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Despite pandemic, National Day of Prayer continues decades-old tradition

For the past five decades, members of the Ashland Area Ministerial Association have gathered on the steps of the Lawrence County Courthouse on the first Thursday in May for the National Day of Prayer to pray for the country and the many aspects of it.

And despite the coronavirus pandemic and social distancing orders, ministers gathered on Thursday to pray. They just held the event without a big crowd, opting to send their message out on Facebook.

First Church of the Nazarene pastor Rob Hale said now, more than ever it is important to continue the National Day of Prayer.

“Historically, the great prayers of presidents, like George Washington and Abraham Lincoln, has always been in a time of crisis,” he said. “America and the world is in a time of crisis right now. And as a pastor, a father, a husband, my heart breaks for what we are going through. And we definitely need wisdom and guidance and we need God’s hand upon our president, upon our governor, upon our politicians that are making these difficult decisions.”

As the event went live on Facebook at the stroke of noon, Hale explained that it was the first time they had ever broadcast the event.

“We are again standing in front of the courthouse, the 111-year-old Lawrence County Courthouse,” he explained. “And it was just remodeled recently.”

He remarked that it was the first event to be on the steps since the courthouse was closed to the public around the same time the steps were finished in March.

He explained that the first National Day of Prayer was July 4, 1952 and was signed into law by President Harry S. Truman. And that a young evangelist named Billy Graham was a big part of the push to make it a national event.

Every president since 1952 has signed a National Day of Prayer proclamation. In 1988, the law was unanimously amended by both the House and the Senate and signed into law by President Ronald Reagan designating the first Thursday of May as a day of national prayer.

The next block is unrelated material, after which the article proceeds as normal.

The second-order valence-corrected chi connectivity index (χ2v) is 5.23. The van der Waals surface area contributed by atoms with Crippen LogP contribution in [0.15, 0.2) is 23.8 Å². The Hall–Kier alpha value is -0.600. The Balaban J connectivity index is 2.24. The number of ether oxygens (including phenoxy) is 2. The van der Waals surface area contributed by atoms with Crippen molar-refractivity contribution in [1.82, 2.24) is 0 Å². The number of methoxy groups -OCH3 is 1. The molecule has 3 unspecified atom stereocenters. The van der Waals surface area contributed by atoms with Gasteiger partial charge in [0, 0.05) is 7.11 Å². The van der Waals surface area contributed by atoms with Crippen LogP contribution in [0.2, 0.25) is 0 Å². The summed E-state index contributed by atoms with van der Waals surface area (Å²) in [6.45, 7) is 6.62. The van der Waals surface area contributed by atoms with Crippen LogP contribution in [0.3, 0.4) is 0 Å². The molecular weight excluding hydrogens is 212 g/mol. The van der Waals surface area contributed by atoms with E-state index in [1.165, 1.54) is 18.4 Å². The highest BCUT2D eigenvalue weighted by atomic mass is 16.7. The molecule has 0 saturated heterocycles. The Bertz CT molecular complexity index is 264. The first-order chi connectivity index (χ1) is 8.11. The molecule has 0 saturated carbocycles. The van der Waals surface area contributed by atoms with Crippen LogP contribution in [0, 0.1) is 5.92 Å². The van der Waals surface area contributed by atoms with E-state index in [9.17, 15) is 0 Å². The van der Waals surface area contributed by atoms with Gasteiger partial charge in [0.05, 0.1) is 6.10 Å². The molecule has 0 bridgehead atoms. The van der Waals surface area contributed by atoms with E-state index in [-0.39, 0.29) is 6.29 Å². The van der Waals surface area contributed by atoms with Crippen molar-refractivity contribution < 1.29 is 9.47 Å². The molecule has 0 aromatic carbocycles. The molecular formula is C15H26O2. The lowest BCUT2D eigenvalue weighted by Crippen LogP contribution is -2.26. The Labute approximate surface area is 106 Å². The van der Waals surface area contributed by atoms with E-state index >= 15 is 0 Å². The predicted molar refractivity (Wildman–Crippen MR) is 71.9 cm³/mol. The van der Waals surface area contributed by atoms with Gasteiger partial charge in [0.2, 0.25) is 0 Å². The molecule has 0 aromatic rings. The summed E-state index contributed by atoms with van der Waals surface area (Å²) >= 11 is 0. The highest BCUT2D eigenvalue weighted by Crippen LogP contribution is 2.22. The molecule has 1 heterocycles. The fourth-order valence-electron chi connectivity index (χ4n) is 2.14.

The pledge of allegiance was led by Ohio Fourth District Court of Appeals Judge Jason Smith.

The first pastor to pray was Kevin Carter, of Impact Church, who prayed for the nation’s churches.

“We pray that our lives will be true and faithful in testimony of your goodness,” he said. “That we would live for your glory.”

Pastor Darrell Ford, of the Trinity Assembly of God, prayed for the local, state and federal government leaders.

“Lord, we pray that your glory would break out like the dawn throughout the government,” he said. “We pray that America would bless you with our leaders and our laws and with our lives. We pray that you will guide them in your ways so that our nation, the United States of America, will give you glory.”

Former Ironton Mayor Katrina Keith, a minister with the Church of the King, prayed for the family.

“Heavenly Father, we pray that you will extend your glory through our families as we dwell in you,” she said. “We pray that you strengthen marriages so that husbands and wives will remain faithful to you and to one another. We pray that parents will love and nurture their children.”